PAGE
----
Mr Harris said it was unfortunate a small share of rogue advisers had been the focus of industry attention. These advisers are the exception, and not the rule, and don’t deserve all the headlines.
“We need to turn this out-dated paradigm on its head and recognise the many business-owners that run professional growth-focused practices,” he said.
“The Government’s amendments to the FOFA reforms have been released for public consultation, and the future of commission structures remains uncertain. Despite the uncertain regulatory environment, many industrious businesses in our profession are thriving in these trying conditions and delivering exceptional service to clients.
“Consequence management has been used as a stick in the past, but it’s about time we rewarded advisers who run their business based on professional conduct and sustainable business practices”.
“In order to drive a positive message to consumers about the value of advice, we need to highlight good news stories more regularly.
The key attributes shared by sustainable advice businesses were:
· Membership to professional associations
· Professional education and development beyond mandatory requirements for advisers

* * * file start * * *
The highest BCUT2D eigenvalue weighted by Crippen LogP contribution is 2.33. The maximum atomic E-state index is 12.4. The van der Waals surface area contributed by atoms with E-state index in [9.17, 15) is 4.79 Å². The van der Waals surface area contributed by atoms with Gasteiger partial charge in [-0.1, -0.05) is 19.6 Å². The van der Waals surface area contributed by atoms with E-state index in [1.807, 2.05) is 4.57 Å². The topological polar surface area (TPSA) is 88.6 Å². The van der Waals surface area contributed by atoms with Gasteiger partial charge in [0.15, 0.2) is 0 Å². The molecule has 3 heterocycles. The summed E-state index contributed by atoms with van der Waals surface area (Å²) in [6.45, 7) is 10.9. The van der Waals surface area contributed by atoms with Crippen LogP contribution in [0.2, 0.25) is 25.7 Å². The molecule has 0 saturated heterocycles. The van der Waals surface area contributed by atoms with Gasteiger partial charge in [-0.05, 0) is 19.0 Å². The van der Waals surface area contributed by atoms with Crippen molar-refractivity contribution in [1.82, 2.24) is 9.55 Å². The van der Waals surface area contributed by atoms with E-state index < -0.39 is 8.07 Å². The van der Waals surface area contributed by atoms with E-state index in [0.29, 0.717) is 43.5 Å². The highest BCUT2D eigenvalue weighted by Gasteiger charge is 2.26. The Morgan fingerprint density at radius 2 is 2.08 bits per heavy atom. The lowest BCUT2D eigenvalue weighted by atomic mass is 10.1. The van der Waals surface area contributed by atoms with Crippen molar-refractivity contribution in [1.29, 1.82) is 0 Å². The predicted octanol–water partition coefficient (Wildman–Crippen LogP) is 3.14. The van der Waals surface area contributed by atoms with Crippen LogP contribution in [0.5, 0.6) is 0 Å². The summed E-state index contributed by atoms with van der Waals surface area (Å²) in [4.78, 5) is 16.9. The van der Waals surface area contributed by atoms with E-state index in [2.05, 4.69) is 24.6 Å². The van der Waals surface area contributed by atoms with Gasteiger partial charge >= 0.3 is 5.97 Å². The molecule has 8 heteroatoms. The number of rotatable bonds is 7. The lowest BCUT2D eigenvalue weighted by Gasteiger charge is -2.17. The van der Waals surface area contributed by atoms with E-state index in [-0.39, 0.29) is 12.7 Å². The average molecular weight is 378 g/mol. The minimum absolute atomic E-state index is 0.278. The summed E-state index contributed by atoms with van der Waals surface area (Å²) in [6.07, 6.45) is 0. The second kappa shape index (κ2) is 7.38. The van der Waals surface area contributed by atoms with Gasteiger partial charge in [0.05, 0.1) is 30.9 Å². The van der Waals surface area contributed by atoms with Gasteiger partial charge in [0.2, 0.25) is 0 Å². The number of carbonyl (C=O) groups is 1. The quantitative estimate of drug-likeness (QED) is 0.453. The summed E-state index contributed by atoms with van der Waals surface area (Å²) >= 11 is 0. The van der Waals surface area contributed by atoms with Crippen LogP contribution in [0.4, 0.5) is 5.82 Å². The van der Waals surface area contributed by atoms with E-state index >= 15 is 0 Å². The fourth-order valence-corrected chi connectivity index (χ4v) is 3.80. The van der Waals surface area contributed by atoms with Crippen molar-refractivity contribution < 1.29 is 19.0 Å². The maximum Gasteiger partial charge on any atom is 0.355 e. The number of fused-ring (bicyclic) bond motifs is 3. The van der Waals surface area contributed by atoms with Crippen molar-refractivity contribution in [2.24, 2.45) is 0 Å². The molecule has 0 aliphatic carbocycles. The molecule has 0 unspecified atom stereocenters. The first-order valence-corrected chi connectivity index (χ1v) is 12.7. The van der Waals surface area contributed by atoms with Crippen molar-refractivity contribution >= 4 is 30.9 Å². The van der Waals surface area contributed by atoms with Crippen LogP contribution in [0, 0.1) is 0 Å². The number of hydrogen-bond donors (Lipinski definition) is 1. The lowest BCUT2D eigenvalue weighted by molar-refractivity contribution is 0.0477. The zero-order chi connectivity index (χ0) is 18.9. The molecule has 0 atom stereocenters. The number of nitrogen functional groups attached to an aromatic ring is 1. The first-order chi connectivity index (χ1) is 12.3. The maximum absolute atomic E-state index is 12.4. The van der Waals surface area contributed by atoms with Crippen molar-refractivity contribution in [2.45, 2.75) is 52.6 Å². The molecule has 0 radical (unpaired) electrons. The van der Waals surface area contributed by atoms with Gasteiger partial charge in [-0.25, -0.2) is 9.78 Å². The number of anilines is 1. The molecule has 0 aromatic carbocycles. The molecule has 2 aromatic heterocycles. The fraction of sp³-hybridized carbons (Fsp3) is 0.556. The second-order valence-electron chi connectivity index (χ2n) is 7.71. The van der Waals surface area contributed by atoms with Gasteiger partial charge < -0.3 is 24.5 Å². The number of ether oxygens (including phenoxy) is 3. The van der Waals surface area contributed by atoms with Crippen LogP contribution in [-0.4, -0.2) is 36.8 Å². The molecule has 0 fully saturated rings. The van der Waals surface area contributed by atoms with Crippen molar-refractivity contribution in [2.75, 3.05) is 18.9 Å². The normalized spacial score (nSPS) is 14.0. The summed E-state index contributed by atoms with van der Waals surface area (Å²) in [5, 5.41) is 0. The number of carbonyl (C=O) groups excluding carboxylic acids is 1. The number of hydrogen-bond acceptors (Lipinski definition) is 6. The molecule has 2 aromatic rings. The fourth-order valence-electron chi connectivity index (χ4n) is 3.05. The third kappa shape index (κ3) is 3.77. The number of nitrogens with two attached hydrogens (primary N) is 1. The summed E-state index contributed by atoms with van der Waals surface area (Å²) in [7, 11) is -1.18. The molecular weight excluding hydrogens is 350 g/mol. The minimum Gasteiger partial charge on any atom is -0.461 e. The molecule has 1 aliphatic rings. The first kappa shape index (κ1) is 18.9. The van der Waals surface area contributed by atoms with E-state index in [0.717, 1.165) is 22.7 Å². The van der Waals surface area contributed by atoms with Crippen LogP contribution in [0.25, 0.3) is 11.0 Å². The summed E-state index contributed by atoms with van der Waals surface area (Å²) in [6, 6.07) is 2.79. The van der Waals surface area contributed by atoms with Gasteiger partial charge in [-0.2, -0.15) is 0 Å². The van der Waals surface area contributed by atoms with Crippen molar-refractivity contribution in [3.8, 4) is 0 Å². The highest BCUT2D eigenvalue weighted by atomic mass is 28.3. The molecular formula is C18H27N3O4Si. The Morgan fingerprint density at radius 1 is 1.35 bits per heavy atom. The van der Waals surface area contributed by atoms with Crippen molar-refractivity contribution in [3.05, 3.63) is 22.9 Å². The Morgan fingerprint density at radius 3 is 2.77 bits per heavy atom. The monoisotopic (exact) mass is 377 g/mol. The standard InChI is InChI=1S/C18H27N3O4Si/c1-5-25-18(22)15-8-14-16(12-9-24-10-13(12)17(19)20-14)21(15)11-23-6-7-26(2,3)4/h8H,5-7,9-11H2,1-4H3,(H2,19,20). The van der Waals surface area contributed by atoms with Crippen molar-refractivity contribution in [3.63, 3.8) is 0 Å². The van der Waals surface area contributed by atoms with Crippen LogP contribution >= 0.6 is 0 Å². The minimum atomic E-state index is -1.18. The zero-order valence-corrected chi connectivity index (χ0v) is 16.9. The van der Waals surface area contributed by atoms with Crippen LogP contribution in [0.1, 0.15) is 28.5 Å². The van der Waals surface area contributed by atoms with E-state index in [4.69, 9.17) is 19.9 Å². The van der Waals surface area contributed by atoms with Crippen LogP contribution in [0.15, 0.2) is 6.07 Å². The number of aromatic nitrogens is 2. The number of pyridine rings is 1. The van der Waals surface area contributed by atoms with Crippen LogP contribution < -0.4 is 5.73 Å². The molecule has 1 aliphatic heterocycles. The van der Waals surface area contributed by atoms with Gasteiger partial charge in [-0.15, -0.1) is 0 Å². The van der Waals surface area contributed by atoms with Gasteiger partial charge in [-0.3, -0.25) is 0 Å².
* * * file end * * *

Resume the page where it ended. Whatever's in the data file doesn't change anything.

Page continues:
· Building sustainable revenue streams, including the use of hybrid & level commission structures for Life Insurance
· Leveraging compliance as a business enabler rather than a chore
· Commitment to providing positive financial outcomes and advice to more Australians.
Guardian and Suncorp Financial Planning has set its sights on recognising its advisers whose businesses are built on providing professional sustainable advice, and rewarding those behaviours with incentives including:
Lower professional insurance premiums
Recognition by their industry peers and colleagues
An accreditation certifying their professionalism and commitment to sustainable quality advice
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